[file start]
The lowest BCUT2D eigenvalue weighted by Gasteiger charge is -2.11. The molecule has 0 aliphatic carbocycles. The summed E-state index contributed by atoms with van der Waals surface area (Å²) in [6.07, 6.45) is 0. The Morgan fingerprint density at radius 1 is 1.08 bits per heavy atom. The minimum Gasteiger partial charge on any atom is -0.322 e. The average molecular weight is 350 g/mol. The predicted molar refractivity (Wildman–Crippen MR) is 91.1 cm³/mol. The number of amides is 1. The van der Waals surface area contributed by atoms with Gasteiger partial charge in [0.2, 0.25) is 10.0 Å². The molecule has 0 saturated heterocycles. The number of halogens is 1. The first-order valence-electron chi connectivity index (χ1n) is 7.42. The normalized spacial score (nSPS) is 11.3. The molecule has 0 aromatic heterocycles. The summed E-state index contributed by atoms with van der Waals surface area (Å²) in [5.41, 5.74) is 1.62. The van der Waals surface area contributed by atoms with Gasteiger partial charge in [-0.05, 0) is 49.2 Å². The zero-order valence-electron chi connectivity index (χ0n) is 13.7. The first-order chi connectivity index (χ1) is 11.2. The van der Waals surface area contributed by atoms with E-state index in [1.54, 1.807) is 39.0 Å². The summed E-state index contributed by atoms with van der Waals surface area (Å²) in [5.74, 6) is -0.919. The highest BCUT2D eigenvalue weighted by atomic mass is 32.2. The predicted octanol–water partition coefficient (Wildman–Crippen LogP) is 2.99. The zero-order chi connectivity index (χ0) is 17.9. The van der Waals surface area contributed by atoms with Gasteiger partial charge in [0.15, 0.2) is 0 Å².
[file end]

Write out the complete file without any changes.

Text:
The lowest BCUT2D eigenvalue weighted by Gasteiger charge is -2.11. The molecule has 0 aliphatic carbocycles. The summed E-state index contributed by atoms with van der Waals surface area (Å²) in [6.07, 6.45) is 0. The Morgan fingerprint density at radius 1 is 1.08 bits per heavy atom. The minimum Gasteiger partial charge on any atom is -0.322 e. The average molecular weight is 350 g/mol. The predicted molar refractivity (Wildman–Crippen MR) is 91.1 cm³/mol. The number of amides is 1. The van der Waals surface area contributed by atoms with Gasteiger partial charge in [0.2, 0.25) is 10.0 Å². The molecule has 0 saturated heterocycles. The number of halogens is 1. The first-order valence-electron chi connectivity index (χ1n) is 7.42. The normalized spacial score (nSPS) is 11.3. The molecule has 0 aromatic heterocycles. The summed E-state index contributed by atoms with van der Waals surface area (Å²) in [5.41, 5.74) is 1.62. The van der Waals surface area contributed by atoms with Gasteiger partial charge in [-0.05, 0) is 49.2 Å². The zero-order valence-electron chi connectivity index (χ0n) is 13.7. The first-order chi connectivity index (χ1) is 11.2. The van der Waals surface area contributed by atoms with E-state index in [1.54, 1.807) is 39.0 Å². The summed E-state index contributed by atoms with van der Waals surface area (Å²) in [5.74, 6) is -0.919. The highest BCUT2D eigenvalue weighted by atomic mass is 32.2. The predicted octanol–water partition coefficient (Wildman–Crippen LogP) is 2.99. The zero-order chi connectivity index (χ0) is 17.9. The van der Waals surface area contributed by atoms with Gasteiger partial charge in [0.15, 0.2) is 0 Å².